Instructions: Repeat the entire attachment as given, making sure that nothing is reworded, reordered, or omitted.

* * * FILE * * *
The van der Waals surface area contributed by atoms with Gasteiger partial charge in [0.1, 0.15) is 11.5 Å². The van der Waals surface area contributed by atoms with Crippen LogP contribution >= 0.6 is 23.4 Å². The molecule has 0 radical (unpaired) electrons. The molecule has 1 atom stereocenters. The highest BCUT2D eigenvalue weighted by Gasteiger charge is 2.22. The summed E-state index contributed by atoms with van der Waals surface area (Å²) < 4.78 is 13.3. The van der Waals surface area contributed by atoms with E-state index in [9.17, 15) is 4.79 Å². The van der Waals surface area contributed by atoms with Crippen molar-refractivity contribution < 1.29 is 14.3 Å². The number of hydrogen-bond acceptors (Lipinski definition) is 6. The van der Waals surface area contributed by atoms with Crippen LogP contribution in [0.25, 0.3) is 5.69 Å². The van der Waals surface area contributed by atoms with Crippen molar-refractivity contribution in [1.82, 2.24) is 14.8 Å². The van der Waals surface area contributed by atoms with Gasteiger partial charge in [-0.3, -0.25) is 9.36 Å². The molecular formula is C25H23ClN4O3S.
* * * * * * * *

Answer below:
The van der Waals surface area contributed by atoms with Gasteiger partial charge in [0.1, 0.15) is 11.5 Å². The van der Waals surface area contributed by atoms with Crippen LogP contribution >= 0.6 is 23.4 Å². The molecule has 0 radical (unpaired) electrons. The molecule has 1 atom stereocenters. The highest BCUT2D eigenvalue weighted by Gasteiger charge is 2.22. The summed E-state index contributed by atoms with van der Waals surface area (Å²) < 4.78 is 13.3. The van der Waals surface area contributed by atoms with E-state index in [9.17, 15) is 4.79 Å². The van der Waals surface area contributed by atoms with Crippen molar-refractivity contribution < 1.29 is 14.3 Å². The number of hydrogen-bond acceptors (Lipinski definition) is 6. The van der Waals surface area contributed by atoms with Crippen LogP contribution in [0.25, 0.3) is 5.69 Å². The van der Waals surface area contributed by atoms with Crippen molar-refractivity contribution in [1.82, 2.24) is 14.8 Å². The van der Waals surface area contributed by atoms with Gasteiger partial charge in [-0.3, -0.25) is 9.36 Å². The molecular formula is C25H23ClN4O3S.